Step 1: Obtain Materials
You then need a spring. The type of spring is crucial to obtaining the proper sound. I recommend this one from McMaster-Carr:
9665K54. The spring specs are 0.187" OD, 0.020 wire diameter, 20" length and type 302 stainless. Cheaper springs may work, but have not been tried in this diameter.
|You will need a vice, needle nose pliers, and a 15 foot tape measure. Lastly, you will need a pen with a decent point.|
Step 2: Preparation and Assembly
Carefully peel the Quaker label from the oatmeal container. This should be fairly easy. All of the containers I've encountered feature the label wrapped around the cylinder with a single, vertical strip of glue holding the label around the form. Therefore, all of the label should easily remove except maybe a little more effort using careful peeling around the area of the glue strip.
This next procedure is optional. This is the time to paint (or polyurethane coat) the oatmeal container if you wish. I recommend brush painting because none of the bottom part of the container should be painted, either inside or out (painting the bottom might negatively affect resonance). It's ok to paint the rest of the cylinder, however. Allow to dry before proceeding further.
Using the pen tip, carefully poke a small hole in the center of the bottom of the oatmeal container. Carefully insert one end of the now cut spring (approx. 16.5" length) and begin to wind carefully as the spring takes hold onto the oatmeal container bottom. If you have difficulty, temporarily lift the end of the spring using a toothpick or similar until you are able to thread it into the hold and start winding. Although initial experiments involved using needle nose pliers to permanently bend one end of the spring to allow better threading into the container bottom, I no longer recommend this. The spring should be kept in as original shape as possible, other than the stretching modification. Turn clockwise until 3-4 turns of the spring are present on the bottom's other side.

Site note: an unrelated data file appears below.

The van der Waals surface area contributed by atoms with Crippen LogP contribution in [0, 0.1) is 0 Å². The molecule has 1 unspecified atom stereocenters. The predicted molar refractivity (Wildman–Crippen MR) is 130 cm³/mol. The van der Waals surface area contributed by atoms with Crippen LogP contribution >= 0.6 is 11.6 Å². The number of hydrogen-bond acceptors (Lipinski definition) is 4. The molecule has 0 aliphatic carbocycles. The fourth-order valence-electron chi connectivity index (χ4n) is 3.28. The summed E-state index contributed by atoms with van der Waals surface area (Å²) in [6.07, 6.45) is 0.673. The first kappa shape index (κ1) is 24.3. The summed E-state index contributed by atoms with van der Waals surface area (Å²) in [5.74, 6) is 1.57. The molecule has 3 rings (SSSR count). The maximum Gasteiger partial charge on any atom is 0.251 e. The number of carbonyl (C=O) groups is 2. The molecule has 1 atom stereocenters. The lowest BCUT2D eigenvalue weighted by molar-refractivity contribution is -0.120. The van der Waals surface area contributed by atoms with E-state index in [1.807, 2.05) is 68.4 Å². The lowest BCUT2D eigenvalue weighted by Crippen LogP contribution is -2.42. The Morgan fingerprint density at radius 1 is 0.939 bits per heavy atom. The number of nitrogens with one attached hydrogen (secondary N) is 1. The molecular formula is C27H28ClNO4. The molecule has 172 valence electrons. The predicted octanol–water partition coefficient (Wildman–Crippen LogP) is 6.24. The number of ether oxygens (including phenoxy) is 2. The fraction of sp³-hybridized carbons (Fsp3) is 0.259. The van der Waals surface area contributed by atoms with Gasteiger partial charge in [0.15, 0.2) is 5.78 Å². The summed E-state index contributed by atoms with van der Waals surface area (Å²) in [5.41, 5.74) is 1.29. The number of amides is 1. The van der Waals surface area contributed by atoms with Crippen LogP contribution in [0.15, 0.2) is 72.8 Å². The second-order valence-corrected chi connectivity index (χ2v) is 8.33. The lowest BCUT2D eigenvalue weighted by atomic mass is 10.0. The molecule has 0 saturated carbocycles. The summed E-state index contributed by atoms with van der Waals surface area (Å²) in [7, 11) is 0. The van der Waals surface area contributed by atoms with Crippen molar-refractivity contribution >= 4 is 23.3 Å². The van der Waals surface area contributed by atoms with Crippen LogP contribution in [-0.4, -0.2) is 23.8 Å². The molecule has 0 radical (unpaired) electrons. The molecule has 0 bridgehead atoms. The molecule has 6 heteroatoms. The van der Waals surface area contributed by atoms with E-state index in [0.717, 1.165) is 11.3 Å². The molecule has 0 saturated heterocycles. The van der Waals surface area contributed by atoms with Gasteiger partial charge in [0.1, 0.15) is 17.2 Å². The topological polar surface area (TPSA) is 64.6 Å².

Optional: I didn't do this with mine, but if this unit is going to see heavy use you might want to glue the spring to the cardboard bottom. Use some drops of superglue and let dry.
Step 3: Ready for Use!
Enjoy your thunder drum!
Step 4: Final Notes
Step 5: One Other Option....
No stretching of this spring is necessary. However, be prepared to experiment further in order to get the sound just right plus I highly recommend gluing this spring in place once the tonal qualities are determined properly.